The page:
4.The lawyer invests a substantial amount of unbilled time in the fundraising process

  • Phil Sugar

    Anytime somebody asks for a percentage of something or compensation for a simple introduction it really turns me off and makes me look down at that person.

    Basically the person is hurting both sides and the person that he/she is introducing you should be outraged as well.

    Think about it….he/she knows somebody well (theoretically a friend) and the only way they'll introduce them is if they get paid. So they aren't going to provide a good introduction without something in it for them.

    Obviously as Jason points out the introduction fee comes out of both sides in all cases.

    And finally it really whores out your relationships for lack of better term. If you're a good person you'll only want to do things that are a great fit. If you are getting paid you'll introduce to anybody regardless of fit hoping to get paid.

    No give thrice before you expect to receive.

    • Simon

      You are incredibly naive and ignorant.

  • http://meetkendall.com Kendall

    Agree with the answer and comments here. Your questions asks if you should reward “my lawyer” as opposed to “my law firm”. There are very reputable firms who have significant networks and will introduce you for free. Dump your lawyer and get a reputable firm or well known individual with integrity.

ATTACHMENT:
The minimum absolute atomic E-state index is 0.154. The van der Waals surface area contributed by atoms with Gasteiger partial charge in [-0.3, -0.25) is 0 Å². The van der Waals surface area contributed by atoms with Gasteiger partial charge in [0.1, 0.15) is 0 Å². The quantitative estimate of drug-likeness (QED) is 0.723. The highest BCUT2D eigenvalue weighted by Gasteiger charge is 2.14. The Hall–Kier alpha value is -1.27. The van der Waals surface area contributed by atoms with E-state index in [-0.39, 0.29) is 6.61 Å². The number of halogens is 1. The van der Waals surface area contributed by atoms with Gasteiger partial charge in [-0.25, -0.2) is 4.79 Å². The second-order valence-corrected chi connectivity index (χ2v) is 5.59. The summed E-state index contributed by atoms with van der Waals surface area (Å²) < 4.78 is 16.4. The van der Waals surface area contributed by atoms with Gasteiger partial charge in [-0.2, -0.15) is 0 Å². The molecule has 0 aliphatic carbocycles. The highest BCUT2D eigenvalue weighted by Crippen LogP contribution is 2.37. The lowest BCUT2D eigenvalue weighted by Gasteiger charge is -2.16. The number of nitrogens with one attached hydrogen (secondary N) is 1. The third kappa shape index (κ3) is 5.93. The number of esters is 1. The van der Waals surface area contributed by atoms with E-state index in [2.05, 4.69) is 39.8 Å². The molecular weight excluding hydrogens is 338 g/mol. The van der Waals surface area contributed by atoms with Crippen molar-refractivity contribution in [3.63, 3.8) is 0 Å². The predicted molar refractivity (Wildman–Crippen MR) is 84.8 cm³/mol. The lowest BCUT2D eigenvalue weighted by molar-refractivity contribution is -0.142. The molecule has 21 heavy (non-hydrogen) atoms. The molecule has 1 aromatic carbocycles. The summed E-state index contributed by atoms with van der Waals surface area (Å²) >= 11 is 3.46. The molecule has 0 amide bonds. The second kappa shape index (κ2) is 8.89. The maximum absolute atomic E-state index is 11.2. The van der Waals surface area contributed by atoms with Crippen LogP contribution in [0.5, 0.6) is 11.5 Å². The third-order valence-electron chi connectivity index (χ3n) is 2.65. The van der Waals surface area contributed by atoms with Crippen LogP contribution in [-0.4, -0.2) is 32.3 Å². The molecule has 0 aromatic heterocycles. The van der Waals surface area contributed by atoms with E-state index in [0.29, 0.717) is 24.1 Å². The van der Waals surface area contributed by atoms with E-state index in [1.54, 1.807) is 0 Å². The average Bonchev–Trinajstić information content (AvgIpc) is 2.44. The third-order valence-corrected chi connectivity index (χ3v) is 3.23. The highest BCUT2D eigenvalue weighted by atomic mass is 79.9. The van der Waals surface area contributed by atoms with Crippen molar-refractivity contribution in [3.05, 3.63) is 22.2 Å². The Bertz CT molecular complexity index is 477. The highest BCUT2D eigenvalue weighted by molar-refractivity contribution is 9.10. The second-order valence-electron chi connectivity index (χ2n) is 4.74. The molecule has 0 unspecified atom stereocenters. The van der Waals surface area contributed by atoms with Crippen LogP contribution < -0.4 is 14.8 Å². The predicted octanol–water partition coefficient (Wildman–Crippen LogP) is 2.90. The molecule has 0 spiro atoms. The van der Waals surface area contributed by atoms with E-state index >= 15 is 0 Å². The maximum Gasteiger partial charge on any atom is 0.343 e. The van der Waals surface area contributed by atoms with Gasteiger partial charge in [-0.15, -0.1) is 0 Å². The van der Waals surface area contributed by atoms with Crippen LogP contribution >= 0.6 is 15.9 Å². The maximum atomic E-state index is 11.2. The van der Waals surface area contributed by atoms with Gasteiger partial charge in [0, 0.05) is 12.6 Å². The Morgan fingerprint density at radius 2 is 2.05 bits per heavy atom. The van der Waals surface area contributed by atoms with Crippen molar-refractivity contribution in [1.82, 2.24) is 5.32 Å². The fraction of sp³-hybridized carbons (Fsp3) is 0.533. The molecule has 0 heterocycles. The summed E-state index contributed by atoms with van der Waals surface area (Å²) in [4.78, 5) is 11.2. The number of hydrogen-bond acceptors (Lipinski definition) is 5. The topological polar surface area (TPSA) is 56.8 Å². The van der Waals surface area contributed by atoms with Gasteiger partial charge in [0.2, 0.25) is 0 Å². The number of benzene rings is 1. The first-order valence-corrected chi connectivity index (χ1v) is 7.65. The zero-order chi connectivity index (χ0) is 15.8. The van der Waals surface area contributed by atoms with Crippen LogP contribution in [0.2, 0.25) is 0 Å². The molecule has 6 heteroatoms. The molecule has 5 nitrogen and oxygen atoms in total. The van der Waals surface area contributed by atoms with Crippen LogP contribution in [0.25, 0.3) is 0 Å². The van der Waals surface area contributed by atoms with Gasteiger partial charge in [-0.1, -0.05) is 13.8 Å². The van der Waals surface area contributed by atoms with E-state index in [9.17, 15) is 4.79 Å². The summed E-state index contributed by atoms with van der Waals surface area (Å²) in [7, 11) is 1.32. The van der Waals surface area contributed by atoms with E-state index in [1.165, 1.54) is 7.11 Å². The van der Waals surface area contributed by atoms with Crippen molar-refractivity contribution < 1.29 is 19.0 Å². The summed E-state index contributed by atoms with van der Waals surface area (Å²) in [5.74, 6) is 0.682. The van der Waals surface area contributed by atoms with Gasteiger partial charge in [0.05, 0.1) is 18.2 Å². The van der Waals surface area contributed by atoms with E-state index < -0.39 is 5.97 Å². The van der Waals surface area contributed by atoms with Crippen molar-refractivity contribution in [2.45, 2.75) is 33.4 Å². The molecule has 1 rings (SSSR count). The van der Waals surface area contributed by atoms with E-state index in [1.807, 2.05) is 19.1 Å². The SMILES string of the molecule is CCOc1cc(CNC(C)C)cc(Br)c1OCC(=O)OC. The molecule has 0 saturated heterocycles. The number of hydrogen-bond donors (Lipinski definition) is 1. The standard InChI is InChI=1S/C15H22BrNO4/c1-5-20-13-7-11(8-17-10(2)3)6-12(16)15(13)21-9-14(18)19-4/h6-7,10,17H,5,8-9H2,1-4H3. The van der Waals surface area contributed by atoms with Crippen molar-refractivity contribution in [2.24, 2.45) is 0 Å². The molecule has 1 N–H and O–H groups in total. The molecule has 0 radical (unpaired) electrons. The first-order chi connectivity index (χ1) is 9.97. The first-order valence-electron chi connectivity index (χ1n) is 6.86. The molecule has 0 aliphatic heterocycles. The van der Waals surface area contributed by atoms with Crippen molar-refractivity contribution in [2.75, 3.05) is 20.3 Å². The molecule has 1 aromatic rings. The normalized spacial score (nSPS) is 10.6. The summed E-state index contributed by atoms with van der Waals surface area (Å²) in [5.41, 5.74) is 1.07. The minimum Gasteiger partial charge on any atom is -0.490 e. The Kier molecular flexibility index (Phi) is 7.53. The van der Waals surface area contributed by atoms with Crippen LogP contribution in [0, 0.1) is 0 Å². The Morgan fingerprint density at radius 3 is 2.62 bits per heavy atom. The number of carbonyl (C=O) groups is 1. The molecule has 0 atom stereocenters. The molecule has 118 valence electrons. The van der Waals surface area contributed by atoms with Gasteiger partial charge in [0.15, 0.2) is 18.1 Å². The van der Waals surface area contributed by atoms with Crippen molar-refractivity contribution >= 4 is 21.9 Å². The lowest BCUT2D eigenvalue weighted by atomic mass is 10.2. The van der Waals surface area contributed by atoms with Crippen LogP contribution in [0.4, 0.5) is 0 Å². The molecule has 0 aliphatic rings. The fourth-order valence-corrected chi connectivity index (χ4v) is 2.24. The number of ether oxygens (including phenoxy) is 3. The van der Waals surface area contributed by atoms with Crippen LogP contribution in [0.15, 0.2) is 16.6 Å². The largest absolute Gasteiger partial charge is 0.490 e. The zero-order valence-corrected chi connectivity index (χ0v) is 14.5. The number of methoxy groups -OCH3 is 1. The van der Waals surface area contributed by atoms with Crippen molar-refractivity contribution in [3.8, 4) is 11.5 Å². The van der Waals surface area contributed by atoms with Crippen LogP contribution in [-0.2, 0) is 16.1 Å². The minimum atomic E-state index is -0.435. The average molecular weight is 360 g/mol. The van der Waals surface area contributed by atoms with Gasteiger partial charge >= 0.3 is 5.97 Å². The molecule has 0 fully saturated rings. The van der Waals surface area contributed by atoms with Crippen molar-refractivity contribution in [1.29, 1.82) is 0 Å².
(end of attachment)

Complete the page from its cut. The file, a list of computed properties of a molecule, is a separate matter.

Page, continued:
• Aziz Grieser

    Wow, you started a live one here Jason.

    The knee-jerk “I'd punch your lawyer in the face” responses that I read in most of the answers above, while amusing, are fluff without the facts. But this question might deserve them.

    We both know that lawyers represent many of their clients for their investment making decisions, (ahem, “JASON MENDELSON VC – FORMERLY COUNSEL TO MOBIUS!”) and this “lawyer fee” may just be a smart way to get more equity out of a deal for their VC client. This, however, is very unlikely.

    Sounds like rookie league tryouts: players are nervous, rumors are spreading, and their agents are desperate. My advice, focus on knocking the ball out of the park. Make the coaches come to you.

  • Trish

    As an attorney who has spent most of her 10+ year career representing early stage tech companies, I second Jason's nauseous feeling completely. A good lawyer should always be looking for opportunities to help their clients become more successful – whether it's intros to VC's, banks, joint venture partners, service providers, etc. My old firm (back in the late 90's)did take equity in some clients where we deferred or reduced our fees (but never if we were charging our normal hourly rates).

  • http://blog.echosign.com Jason M. Lemkin

    Actually it's even simpler than the above. Any corporate attorney who wants to charge you for intros by definition can't deliver any intros of value. The top attorneys invest in the ecosystem and already have high personal ROI by making intros for their clients, without a fee. This guy is a loser best case, a con artist worst case.